Skip to main content

Bright Light

  

One of the joys I have discovered at my new call is how much they appreciate technology. One church has a webpage and a Facebook page while the other has a Facebook page. Weeekly, at St. Tim's, they have the pastor prepare an e-message based on the coming Sunday's scripture texts. This motivates me to keep up my blog. So, this was part of my e-message for St. Timothy's today: 

If our Message is obscure to anyone, it’s not because we’re holding back in any way. No, it’s because these other people are looking or going the wrong way and refuse to give it serious attention. All they have eyes for is the fashionable god of darkness. They think he can give them what they want, and that they won’t have to bother believing a Truth they can’t see. They’re stone-blind to the dayspring brightness of the Message that shines with Christ, who gives us the best picture of God we’ll ever get.

Remember, our Message is not about ourselves; we’re proclaiming Jesus Christ, the Master. All we are is messengers, errand runners from Jesus for you. It started when God said, “Light up the darkness!” and our lives filled up with light as we saw and understood God in the face of Christ, all bright and beautiful.
(2 Corinthians 4:3-6, The Message)

How do we as "messengers, errand runners from Jesus" let the light of Christ shine in our lives so that others will want to know the Lord we love? One way is to spend time listening to God's heart for people, so that we can love and serve them as Jesus would. Here is a very simple lens through which we can look at scripture. We ask three questions about the text:

1. What is God doing in this text?
2. What is God saying to me personally?
3. What is God saying to us as a community of faith at St. Timothy's?

Regarding our first question, in scripture, God is always the One acting. In some texts that is harder to see than in others. Each question requires us to listen to what the Holy Spirit is saying.

This is the scripture I will be preaching from Sunday. As you spend time with this passage in the coming days, I would love to hear what you came up with as answers to these three questions. You can email me at pastorivyg@gmail.com  or answer in the comment section of this blog.

Thank you all for the wonderful welcome you have given Ray and me. It is a privilege to serve God with you. I'm very excited to see what God has for us in the coming days and years.
                                                                                                Yours in Christ,
                                                                                                Pastor Ivy


Comments

Popular posts from this blog

If and If and If

This is the sermon I preached on Sunday, 10/1/17 at St. Timothy Lutheran Church and St. Mark Lutheran Church. The scripture text is Philippians 2:1-13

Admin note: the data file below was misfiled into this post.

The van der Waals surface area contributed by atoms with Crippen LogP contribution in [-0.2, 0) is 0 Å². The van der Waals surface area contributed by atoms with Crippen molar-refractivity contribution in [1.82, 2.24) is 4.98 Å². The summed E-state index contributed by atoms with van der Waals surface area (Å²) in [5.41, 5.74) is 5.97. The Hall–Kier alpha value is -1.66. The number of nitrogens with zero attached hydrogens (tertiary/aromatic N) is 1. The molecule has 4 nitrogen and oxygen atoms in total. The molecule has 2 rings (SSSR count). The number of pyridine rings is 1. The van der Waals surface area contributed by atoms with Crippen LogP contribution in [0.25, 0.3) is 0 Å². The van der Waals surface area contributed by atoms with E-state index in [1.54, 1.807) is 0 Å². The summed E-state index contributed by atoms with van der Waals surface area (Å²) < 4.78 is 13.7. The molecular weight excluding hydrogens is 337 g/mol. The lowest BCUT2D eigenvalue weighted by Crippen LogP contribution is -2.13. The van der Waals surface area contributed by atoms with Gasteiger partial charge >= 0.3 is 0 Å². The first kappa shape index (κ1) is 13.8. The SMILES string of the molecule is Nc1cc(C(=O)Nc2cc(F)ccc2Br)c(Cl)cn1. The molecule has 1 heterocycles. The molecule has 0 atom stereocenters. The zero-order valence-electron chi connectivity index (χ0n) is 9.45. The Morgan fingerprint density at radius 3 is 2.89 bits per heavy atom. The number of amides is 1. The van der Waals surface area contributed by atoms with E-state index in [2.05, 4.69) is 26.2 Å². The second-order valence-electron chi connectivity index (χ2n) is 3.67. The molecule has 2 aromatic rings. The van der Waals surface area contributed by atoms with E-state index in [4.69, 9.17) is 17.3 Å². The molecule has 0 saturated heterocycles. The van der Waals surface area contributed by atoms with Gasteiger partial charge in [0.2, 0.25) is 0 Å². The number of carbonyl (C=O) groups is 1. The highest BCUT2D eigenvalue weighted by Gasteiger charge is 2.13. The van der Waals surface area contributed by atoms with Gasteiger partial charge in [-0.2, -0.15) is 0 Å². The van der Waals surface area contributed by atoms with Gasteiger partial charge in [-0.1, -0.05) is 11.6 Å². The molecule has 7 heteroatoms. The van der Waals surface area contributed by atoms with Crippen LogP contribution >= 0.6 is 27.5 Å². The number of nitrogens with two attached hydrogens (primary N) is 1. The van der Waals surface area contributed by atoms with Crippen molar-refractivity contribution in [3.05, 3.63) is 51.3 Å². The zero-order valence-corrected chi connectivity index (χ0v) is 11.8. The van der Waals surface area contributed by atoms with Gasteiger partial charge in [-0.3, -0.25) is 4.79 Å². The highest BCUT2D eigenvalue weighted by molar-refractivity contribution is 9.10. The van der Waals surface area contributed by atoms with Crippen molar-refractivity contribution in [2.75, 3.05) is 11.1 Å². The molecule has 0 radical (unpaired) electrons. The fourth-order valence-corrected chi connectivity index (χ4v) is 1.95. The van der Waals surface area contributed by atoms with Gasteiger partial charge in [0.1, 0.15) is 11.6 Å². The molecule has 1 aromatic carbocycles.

Paul’s letter to the Philippians is one of my favorites. It is full of positive, uplifting theology, like “RejoiceintheLordalways; again I will say, Rejoice (Phil. 4:4 ). It’s a feel-good kind of letter. Today’s passage from Philippians is chock full of great stuff and I could get at least 10 sermons out of

I'm Back & Giving Thanks

Sunday, 9/17, was my first Sunday back in the pulpit after 7 months. I am not completely healed from February's back surgery, but am mostly there. The doctor is letting me work only part time until our next visit. This is the sermon from Sunday, 9/17, preached at St. Timothy Lutheran Church and St. Mark Lutheran Church.  based on Psalm 103 1:-13.
When I read today’s lessons, I couldn’t take my eyes of of Psalm 103. This psalm is an individual psalm of one who was struggling in a desperate situation, who called out to God and God delivered him.This is my story too.
As most of you know, I had back surgery in Feb. and I too, received God’s deliverance. Following the back surgery, I contracted an Ecoli infection that nearly killed me. I am here today to declare with the psalmist: “Bless the Lord, O my soul, and all that is within me, bless his holy name. Bless the Lord, O my soul, and do not forget all his benefits…”
The odd thing about this psalm is that it isn’t a prayer. It is not ad…

Flying Rebukes

This is the sermon I preached on Sunday, 2/25/18 at St. Timothy. Lutheran Church. The text was Mark 8:31-38. 


Immediately before today’s gospel reading, Jesus had asked his disciples who people say that he is. This is where the light went on for Peter and he made the confession, “You are the Messiah” (Mark 8:29). Peter certainly gave the right answer and was likely thinking of the attributes given to whoever would be the Messiah. The Messiah, people thought, would deliver them from the crushing rule of the Romans. The Messiah would fight their enemies. Basically, the Messiah was a strong king-like figure.
But, now Jesus fleshes out for Peter and others what that is going to look like. They were completely unprepared for the reality.
“Jesus began to teach them” (v. 31). Hadn’t he been teaching the disciples all along? Maybe, but this was different. This wasn’t teaching about miracles and healing. This is the turning point in Mark’s gospel, marking a new beginning.
“Jesus began to teach the…